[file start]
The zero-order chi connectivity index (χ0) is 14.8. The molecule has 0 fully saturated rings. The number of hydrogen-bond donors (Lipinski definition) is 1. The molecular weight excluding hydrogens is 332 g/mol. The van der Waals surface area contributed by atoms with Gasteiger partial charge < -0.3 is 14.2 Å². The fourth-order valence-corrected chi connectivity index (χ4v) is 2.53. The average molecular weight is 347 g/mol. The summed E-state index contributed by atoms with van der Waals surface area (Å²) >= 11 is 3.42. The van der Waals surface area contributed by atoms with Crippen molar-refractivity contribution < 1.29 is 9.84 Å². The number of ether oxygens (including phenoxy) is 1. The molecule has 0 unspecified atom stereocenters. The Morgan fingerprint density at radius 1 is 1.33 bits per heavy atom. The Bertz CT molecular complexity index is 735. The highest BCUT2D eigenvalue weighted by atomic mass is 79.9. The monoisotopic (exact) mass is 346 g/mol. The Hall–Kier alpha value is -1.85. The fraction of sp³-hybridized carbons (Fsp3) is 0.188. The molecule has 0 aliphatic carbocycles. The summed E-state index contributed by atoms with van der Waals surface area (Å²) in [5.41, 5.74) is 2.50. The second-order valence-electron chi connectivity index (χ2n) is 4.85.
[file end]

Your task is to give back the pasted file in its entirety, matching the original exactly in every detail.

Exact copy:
The zero-order chi connectivity index (χ0) is 14.8. The molecule has 0 fully saturated rings. The number of hydrogen-bond donors (Lipinski definition) is 1. The molecular weight excluding hydrogens is 332 g/mol. The van der Waals surface area contributed by atoms with Gasteiger partial charge < -0.3 is 14.2 Å². The fourth-order valence-corrected chi connectivity index (χ4v) is 2.53. The average molecular weight is 347 g/mol. The summed E-state index contributed by atoms with van der Waals surface area (Å²) >= 11 is 3.42. The van der Waals surface area contributed by atoms with Crippen molar-refractivity contribution < 1.29 is 9.84 Å². The number of ether oxygens (including phenoxy) is 1. The molecule has 0 unspecified atom stereocenters. The Morgan fingerprint density at radius 1 is 1.33 bits per heavy atom. The Bertz CT molecular complexity index is 735. The highest BCUT2D eigenvalue weighted by atomic mass is 79.9. The monoisotopic (exact) mass is 346 g/mol. The Hall–Kier alpha value is -1.85. The fraction of sp³-hybridized carbons (Fsp3) is 0.188. The molecule has 0 aliphatic carbocycles. The summed E-state index contributed by atoms with van der Waals surface area (Å²) in [5.41, 5.74) is 2.50. The second-order valence-electron chi connectivity index (χ2n) is 4.85.